When I think about my home country of West Papua, I think about the people there that are still suffering, particularly the West Papuan activists who are being targeted by Indonesian Authorities. I remember the many political prisoners who are still being held in prisons in and around West Papua.

One such political prisoner, Filep Karma, is listed as one of Amnesty International’s prisoners of consciousness, and the organization has joined many of us West Papuans in asking for his immediate release. Just a few days ago I was able to join an Amnesty sponsored protest for Filep in Washington DC and it reminded me of my people’s struggle back in West Papua.

I remember that day in December 2004, we were in Jayapura, the capital city of West Papua. I was at Cenderawasih University with Filep Karma, Jusak Pakage, Edison Waromi and Jefry Pagawak. We were there preparing to raise the Morning Star flag, a representation of West Papua’s national identity, over Trikora Field which is a traditional part of our December 1 memorial. At 11:30pm that evening, the Indonesian army began to block the roads with tanks, trucks, and police cars; fifty soldiers actually slept on the field so as to not miss the ceremony and by 9am the next morning Trikora Field looked like a war zone. Filep Karma and Jusak Pakage led the West Papuan people singing and praying to the flag ceremony. In response, some of the Indonesian troops opened fire while others violently beat any West Papuan protestor. Karma and Pakage tried to negotiate with the army but were instead forced into a police car and taken away. Both men were charged with “subversion” and sentences to 10 and 15 years in prison.

Since the recent student demonstrations in Jayapura, Serui, Manokwari, Wamena, Timika, Nabire, Fak Fak, Sorong and elsewhere, I have been told that the military agents are increasing their campus activity in West Papua. It is not hard to imagine the impact that tens of thousands of Indonesian troops can have on the daily lives of the West Papuan people, particularly the students. This new action from the Indonesian military raises a question for me; why would Indonesia send so many troops to West Papua who is mobilized for military operations? Is this to intimidate the West Papuan people, to attack our freedom of speech and prevent us from peacefully gathering in the land of our ancestors to debate and challenge the domination of our land and freedom?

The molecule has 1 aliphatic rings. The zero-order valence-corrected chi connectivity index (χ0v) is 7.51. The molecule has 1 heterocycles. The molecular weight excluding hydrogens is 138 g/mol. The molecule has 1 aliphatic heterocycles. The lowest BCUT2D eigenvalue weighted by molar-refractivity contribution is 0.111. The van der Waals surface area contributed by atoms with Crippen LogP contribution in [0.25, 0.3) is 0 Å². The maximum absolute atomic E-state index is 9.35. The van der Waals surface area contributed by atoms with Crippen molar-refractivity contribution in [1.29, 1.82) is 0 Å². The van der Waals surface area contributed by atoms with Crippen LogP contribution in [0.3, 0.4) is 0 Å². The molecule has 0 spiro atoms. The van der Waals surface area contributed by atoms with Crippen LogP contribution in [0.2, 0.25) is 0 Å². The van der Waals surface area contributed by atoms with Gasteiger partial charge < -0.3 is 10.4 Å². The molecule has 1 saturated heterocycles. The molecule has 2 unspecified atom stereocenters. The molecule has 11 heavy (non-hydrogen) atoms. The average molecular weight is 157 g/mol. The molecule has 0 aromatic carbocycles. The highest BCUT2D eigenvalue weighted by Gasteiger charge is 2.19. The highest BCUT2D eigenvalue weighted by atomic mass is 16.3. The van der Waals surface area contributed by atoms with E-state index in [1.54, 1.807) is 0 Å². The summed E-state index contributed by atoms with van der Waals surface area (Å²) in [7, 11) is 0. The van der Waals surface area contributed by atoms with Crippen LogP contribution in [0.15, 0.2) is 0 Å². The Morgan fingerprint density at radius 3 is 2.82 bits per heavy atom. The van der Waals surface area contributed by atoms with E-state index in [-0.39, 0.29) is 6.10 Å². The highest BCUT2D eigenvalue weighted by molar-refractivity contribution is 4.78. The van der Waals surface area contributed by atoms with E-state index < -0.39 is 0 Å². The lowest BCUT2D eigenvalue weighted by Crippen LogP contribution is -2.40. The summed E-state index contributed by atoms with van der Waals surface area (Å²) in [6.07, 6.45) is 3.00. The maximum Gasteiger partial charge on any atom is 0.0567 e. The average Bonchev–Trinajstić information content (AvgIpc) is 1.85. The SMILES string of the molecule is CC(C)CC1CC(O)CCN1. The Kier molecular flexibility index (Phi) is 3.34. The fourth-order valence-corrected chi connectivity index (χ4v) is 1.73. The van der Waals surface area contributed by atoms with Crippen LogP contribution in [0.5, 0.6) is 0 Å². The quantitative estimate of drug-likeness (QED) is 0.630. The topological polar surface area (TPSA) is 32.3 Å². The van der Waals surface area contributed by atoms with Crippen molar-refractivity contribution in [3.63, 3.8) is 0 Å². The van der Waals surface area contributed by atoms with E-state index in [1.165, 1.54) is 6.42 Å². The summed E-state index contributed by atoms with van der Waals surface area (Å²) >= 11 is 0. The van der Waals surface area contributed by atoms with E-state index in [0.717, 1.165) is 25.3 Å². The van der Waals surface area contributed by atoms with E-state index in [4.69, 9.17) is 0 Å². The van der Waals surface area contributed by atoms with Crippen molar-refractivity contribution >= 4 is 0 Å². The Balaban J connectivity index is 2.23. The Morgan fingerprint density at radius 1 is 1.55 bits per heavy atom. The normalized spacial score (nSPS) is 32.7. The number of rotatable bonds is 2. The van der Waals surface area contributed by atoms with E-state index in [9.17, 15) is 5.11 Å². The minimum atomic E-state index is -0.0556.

As a former political prisoner, I am very thankful for my freedom but cannot forget the condition of my West Papuan brothers and sisters still living under Indonesian rule. The systematic oppression, terror, intimidation, rape, kidnapping, incarceration, poisoning and murder of indigenous Melanesians in West Papua has not changed since I fled the country in 2005. It is time to support the West Papuan people in their struggle for human rights and political independence. Please help us in supporting Amnesty International’s petition for the release of West Papuan political prisoner, Filep Karma, and join us in supporting West Papua’s struggle for freedom.

Herman Wainggai